By Joe Regan,
Sports Business Writer
After ten weeks we are just past the mid-point of the 2015-2016 NFL regular season. The season has been a roller-coaster thus far, with huge upsets and seemingly far too many injuries. It has certainly lived up to the hype and made an unforgettable off-season seem more forgettable.
The NFL was criticized heavily this offseason, from its handling of the “deflategate” scandal involving the New England Patriots to its handling of Dallas Cowboy defensive end, Greg Hardy. Hardy has become one of the most controversial figures in the game after he was convicted of assaulting his then girlfriend, Nicole Holder.
On Feb. 9 the charges were dropped after Holder failed to appear to court. The court stated that it had reliable information that Ms. Holder had reached a civil settlement with the defendant.
Upon conviction, Hardy was originally suspended ten games by the NFL, but following an appeal the suspension was reduced to four games.
All was seemingly in the past, until this week when Diana Moskovitz of Deadspin.com posted an article containing 47 images of Nicole Holder’s injuries and a summary of the events that occurred the night Hardy allegedly assaulted her. The article states that Hardy had thrown Holder on a couch filled with assault rifles during the assault. Moskovitz’ article received massive attention. It has people questioning the judicial system, the NFL, and the Dallas Cowboys. Many questioned the integrity of Dallas Cowboys owner and General Manager Jerry Jones because he knew what Hardy had done and still rewarded him a one year $11.3 million contract.
The actions by the Cowboys raised the question: is on field performance more important than personal conduct?
It was also reported that the NFL had these gruesome images in their possession when they handed down the original ten game suspension to Hardy, which has many questioning why the punishment wasn’t harsher. In a similar situation last year where the league had concrete evidence in-hand, NFL Commissioner, Roger Goodell, was heavily criticized for suspending Ray Rice just two games for assaulting his then fiancé in an Atlantic City hotel elevator. Following the incident Goodell admitted that he had mishandled the situation, to rectify this he updated the league’s personal conduct policy. In a memo to all NFL personnel, Goodell shared the new personal conduct policy:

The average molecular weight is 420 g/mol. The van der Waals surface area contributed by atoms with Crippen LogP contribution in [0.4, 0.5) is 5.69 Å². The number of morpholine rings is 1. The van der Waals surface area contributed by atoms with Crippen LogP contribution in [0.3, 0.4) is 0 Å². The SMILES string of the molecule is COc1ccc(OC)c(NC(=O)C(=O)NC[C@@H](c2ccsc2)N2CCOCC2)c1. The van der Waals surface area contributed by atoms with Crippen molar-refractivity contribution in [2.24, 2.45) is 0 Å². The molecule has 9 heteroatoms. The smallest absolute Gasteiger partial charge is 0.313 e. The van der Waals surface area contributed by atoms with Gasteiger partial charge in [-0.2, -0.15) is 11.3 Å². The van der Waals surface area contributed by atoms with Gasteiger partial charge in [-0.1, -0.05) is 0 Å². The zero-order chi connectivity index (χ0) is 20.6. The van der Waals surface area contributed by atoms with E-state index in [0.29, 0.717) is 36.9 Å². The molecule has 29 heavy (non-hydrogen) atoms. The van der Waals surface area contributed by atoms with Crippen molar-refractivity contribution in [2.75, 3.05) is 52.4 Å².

“A first offense will be subject to a suspension of six weeks without pay. Mitigating circumstances will be considered, and more severe discipline will be imposed if there are aggravating circumstances such as the presence or use of a weapon, choking, repeated striking, or when the act is committed against a pregnant woman or in the presence of a child. A second offense will result in banishment from the league…”
With a six week suspension at minimum for Hardy’s first offense, the ten week suspension feels light to many because there certainly were mitigating circumstances outlined in the article and proven by the pictures.
The fact of the matter is that playing in the NFL is a privilege very few get to experience. Those who are lucky enough to play on the biggest stage should be held accountable for their actions. Unfortunately, it seems that for the second time in as many years the NFL has dropped the ball again.
A version of this article appeared in the Tuesday, November 17th print edition.
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